While all Kentucky divorces are adjudicated in civil court, not all divorces are civil — and some are downright nasty. When soon-to-be ex-spouses must interact with each other over custody exchanges, financial matters, etc., things can get heated sometimes.
It is also possible for one spouse to misrepresent the actual circumstances of the confrontation and make it appear worse than it was. If that occurs, you could find yourself slapped with a domestic violence order (DVO).
Repercussions of a DVO
Both a DVO and an interpersonal protective order (IPO) can have a major and immediate negative effect on your life. This is particularly reprehensible when the accuser exaggerated the incident to portray themselves as the victim or outright lied to gain the upper hand in court.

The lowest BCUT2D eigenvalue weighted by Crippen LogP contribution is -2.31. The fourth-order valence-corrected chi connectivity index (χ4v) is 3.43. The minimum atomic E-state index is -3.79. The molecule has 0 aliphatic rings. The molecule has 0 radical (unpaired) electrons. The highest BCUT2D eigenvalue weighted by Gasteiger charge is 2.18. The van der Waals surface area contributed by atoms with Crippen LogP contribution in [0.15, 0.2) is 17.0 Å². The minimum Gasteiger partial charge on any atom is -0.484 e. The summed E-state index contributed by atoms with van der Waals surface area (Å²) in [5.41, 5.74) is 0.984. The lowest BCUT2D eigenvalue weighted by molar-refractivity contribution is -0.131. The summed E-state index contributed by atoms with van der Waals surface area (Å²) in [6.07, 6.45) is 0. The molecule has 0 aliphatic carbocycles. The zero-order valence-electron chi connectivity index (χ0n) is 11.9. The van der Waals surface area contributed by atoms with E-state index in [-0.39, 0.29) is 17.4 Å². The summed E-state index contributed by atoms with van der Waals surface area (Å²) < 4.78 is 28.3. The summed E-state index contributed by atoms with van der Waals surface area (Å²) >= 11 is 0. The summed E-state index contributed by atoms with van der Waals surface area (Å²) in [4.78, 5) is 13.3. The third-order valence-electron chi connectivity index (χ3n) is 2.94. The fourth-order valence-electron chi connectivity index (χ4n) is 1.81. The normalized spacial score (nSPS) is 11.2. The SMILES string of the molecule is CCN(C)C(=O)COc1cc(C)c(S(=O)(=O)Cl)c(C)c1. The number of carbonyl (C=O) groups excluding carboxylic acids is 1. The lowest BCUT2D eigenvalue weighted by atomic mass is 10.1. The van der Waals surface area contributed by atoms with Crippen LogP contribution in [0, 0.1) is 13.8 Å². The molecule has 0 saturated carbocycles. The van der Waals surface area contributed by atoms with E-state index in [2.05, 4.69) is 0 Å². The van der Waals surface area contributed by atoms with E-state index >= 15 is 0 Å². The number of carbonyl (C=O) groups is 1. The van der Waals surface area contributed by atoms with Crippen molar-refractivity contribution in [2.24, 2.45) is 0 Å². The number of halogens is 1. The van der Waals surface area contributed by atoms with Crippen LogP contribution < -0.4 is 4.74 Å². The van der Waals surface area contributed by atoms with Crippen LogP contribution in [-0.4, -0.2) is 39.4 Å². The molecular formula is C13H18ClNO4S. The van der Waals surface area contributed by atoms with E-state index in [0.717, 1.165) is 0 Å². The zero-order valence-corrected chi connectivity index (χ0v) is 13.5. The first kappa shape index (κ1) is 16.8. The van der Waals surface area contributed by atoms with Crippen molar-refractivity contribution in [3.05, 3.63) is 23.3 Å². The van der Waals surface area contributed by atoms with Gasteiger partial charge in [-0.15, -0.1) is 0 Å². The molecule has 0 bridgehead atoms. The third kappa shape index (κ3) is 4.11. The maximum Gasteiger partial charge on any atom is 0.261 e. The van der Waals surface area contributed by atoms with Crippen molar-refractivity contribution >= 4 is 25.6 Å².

Below are some of the consequences and losses of having a protective order against you:
- You may have to leave your house
- You could be barred from unsupervised (or any) contact with your own children
- You will not be able to contact your accuser in any way, including through third parties
- Not get within 500’ of your accuser
- Lose custody of your pet(s)
That list is not all-inclusive, and the penalties are harsh. Depending on your career or industry, you could lose your job as a result of the protective order.
Be prepared if your divorce leads to criminal charges
Forewarned is forearmed. If you have any inkling that your spouse could make false accusations of abuse to the court, make sure that you alert your family law attorney to that possibility so that they can better protect you and your rights.